London is next in line for Google-backed gigabit Wi-Fi

After New York, Intersection is bringing its gigabit Wi-Fi street furniture to London

London is next in line to receive the Link high-speed Wi-Fi service that briefly brought high-speed porn to the streets of New York.

Intersection, the company behind LinkNYC, is partnering with British telecommunications operator BT and outdoor advertising company Primesight to deliver the service in London. Intersection is partly funded by Sidewalk Labs, a subsidiary of Google's parent Alphabet.

Next year, BT will replace 100 of its phone booths with the LinkUK pillars, delivering gigabit Wi-Fi, free phone calls, and local information services on built-in Android tablets. The companies aim to install up to 750 of the hotspots across the UK in the coming years.

Free web browsing will not be allowed on the London Link pillars.

When the service was introduced in New York in January, some people began using the embedded tablets to watch porn in public. LinkNYC put a stop to that last month when it shut down the web-browsing option on the pillars.

It's unclear why the LinkUK tablets will only offer maps and local services, and not web access: ISPs in the U.K., including BT, are required to block adult content by default, so using the tablet to watch porn ought not to be possible there.

LinkUK, like LinkNYC, will be funded by advertising. Instead of the posters or wrap-around ad spots that Primesight will sell on 17,500 other BT phone booths around the U.K., the new pillars will each carry two 55-inch HD displays running non-stop commercials and public service announcements.

London's traditional red phone boxes won't disappear from London's streets with the introduction of the new pillars: Many of the 602 remaining in the London area are legally protected as historic architectural features. Instead, the pillars' brushed stainless steel and glass panels will replace a more recent generation of phone booths, made of the same materials.

London is next in line to receive the Link high-speed Wi-Fi service that briefly brought high-speed porn to the streets of New York.

Intersection, the company behind LinkNYC, is partnering with British telecommunications operator BT and outdoor advertising company Primesight to deliver the service in London. Intersection is partly funded by Sidewalk Labs, a subsidiary of Google's parent Alphabet.

Next year, BT will replace 100 of its phone booths with the LinkUK pillars, delivering gigabit Wi-Fi, free phone calls, and local information services on built-in Android tablets. The companies aim to install up to 750 of the hotspots across the UK in the coming years.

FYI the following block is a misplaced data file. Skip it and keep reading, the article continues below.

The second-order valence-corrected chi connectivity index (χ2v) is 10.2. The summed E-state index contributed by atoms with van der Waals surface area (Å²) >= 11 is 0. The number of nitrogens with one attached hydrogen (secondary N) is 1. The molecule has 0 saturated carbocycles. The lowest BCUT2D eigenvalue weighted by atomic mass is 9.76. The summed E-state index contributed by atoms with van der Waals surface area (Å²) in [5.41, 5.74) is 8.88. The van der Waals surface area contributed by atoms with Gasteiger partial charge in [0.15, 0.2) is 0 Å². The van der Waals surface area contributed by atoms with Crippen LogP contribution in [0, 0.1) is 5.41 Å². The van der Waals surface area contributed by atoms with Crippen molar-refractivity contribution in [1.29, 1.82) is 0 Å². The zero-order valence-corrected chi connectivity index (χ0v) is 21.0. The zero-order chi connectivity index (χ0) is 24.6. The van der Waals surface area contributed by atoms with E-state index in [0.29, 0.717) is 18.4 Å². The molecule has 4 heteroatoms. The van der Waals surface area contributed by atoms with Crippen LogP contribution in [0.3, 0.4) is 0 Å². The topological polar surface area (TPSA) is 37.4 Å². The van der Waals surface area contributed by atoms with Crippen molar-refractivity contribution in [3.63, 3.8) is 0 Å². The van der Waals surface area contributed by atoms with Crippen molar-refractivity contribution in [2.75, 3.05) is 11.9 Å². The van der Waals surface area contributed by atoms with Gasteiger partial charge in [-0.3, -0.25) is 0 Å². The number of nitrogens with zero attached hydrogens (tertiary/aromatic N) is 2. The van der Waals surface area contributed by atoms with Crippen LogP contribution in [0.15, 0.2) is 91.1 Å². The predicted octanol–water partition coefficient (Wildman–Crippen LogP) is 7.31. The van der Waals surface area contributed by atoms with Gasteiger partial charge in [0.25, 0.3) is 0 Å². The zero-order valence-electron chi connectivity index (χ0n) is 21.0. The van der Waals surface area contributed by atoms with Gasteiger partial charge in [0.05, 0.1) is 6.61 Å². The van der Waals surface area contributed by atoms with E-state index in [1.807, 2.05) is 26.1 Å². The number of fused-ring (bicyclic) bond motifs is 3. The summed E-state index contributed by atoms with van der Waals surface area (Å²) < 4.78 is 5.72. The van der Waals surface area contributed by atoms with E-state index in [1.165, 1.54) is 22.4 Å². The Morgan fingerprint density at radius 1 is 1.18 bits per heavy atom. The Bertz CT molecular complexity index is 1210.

Free web browsing will not be allowed on the London Link pillars.

When the service was introduced in New York in January, some people began using the embedded tablets to watch porn in public. LinkNYC put a stop to that last month when it shut down the web-browsing option on the pillars.

http://www.nytimes.com/2016/09/15/nyregion/internet-browsers-to-be-disabled-on-new-yorks-free-wi-fi-kiosks.html

It's unclear why the LinkUK tablets will only offer maps and local services, and not web access: ISPs in the U.K., including BT, are required to block adult content by default, so using the tablet to watch porn ought not to be possible there.

LinkUK, like LinkNYC, will be funded by advertising. Instead of the posters or wrap-around ad spots that Primesight will sell on 17,500 other BT phone booths around the U.K., the new pillars will each carry two 55-inch HD displays running non-stop commercials and public service announcements.

London's traditional red phone boxes won't disappear from London's streets with the introduction of the new pillars: Many of the 602 remaining in the London area are legally protected as historic architectural features. Instead, the pillars' brushed stainless steel and glass panels will replace a more recent generation of phone booths, made of the same materials.

Intersection isn't the only game in town when it comes to public gigabit Wi-Fi: Berlin is getting its own gigabit service, thanks to mobile network operator Vodafone. 

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Peter Sayer

IDG News Service
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